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Tuesday, December 4, 2012

Raised bed replacement


Last week I wrote a post - http://gardenvariety-hoosier.blogspot.com/2012/11/raised-bed-remodel.html - about removing the landscape timber frames on the two oldest raised beds.  The bottom rows of timbers were decomposing and I did not want to leave them break down in the soil as they are AC2 treated.   On Monday I put in a new frame made of yellow pine 2 x 8 anchored to stakes driven into the ground.

Building the beds was straightforward.  The lumber list consisted of six eight foot 2 x 8’s, a treated eight foot 2 x 4, and a pound of three inch anodized construction screws.   The two least straight 2 x 8’s were cut into four foot pieces for the ends.  The treated 2 x 4 was ripped into 2 x 2's and cut into stakes.  The box was screwed together over the bed.  I drilled 9/64" pilot holes with a power drill then drove each screw with a rechargable drill. 
 
Once the frame was built it was set in place and leveled by setting pieces of wood under the corners.  I wanted to keep the frames above the ground level but there’s a good bit of slope here so  I set the highest corner (on the right in the picture) into the soil about an inch.   Once the frame was in position I drove in stakes at each corner and attached the frame to the stakes with screws.  I had to accept some lean in the bed as the ground slopes too much to make the bed perfectly level. 

The new beds are a little wider than the old beds since the lumber is narrower.  I’ll probably just rake out the soil to fill the open space.  I guess I’ll get used to the look, but I like the old timber beds better.  There’s a lot of open space below the boards on the low side of the beds.  I’ll probably have to fill that in with a 2 x 2.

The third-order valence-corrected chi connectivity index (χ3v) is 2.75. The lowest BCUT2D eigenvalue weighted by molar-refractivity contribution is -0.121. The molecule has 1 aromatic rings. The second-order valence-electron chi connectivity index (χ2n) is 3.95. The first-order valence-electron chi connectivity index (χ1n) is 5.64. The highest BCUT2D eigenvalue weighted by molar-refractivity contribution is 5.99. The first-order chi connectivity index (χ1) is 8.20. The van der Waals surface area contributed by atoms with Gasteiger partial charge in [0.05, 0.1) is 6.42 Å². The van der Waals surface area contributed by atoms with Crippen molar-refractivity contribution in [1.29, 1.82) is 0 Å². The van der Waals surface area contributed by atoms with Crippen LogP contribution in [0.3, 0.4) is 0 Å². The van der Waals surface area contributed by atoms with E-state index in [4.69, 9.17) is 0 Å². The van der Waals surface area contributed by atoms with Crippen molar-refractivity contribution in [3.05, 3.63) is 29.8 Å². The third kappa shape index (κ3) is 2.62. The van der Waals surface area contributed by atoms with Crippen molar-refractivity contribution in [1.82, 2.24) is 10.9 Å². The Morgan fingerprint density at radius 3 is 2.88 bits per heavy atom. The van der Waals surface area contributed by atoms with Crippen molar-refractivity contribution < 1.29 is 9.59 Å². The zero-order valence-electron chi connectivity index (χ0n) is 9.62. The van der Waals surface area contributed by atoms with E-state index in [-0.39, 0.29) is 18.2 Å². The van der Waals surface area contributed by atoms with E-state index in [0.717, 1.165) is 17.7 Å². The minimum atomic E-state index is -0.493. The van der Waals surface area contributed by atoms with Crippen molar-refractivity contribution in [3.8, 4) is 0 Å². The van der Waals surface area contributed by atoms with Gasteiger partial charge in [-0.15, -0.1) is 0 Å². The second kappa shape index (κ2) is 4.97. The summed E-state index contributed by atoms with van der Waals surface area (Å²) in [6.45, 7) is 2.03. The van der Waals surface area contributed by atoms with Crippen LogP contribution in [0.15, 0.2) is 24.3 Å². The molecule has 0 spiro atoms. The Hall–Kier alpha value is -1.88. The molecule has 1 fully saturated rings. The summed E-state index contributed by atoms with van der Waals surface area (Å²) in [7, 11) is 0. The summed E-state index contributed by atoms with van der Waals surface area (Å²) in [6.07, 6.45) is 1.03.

This is a good time to start making plans for next season.  The plans aren’t finalized but there will definitely be an expansion of the garden, mostly with self-watering containers and boxes.  The tree on the right is really too close to put more beds in, even though there is room.  There’s a chance it’s roots would find the nearest bed and start freeloading nutrients.  The stump in the foreground was a cherry tree.  Even though it was more dead than alive it still sent its roots to the nearest bed and nothing grew well in that bed until the tree was out.  That bed was thick with tree roots.
I plan to grow okra, pole beans, summer squash, and celery in containers.  I have one Earth Box and will have to build the rest from Rubbermaid containers.  I hope to build a Henley potato box as an experiment and am thinking about a way to plant sweet potatoes on the slope near the apple trees.  Last spring I trucked in a yard of dirt/compost to make the covered mound of dirt in the background.  It's held in place by a wood wall on the pond side.  I originally planned to put potatoes there but I'm now thinking about growing blackberries there.  Well I hope to get it all worked out by springtime, and it gives me something to think about as winter sets in.


 

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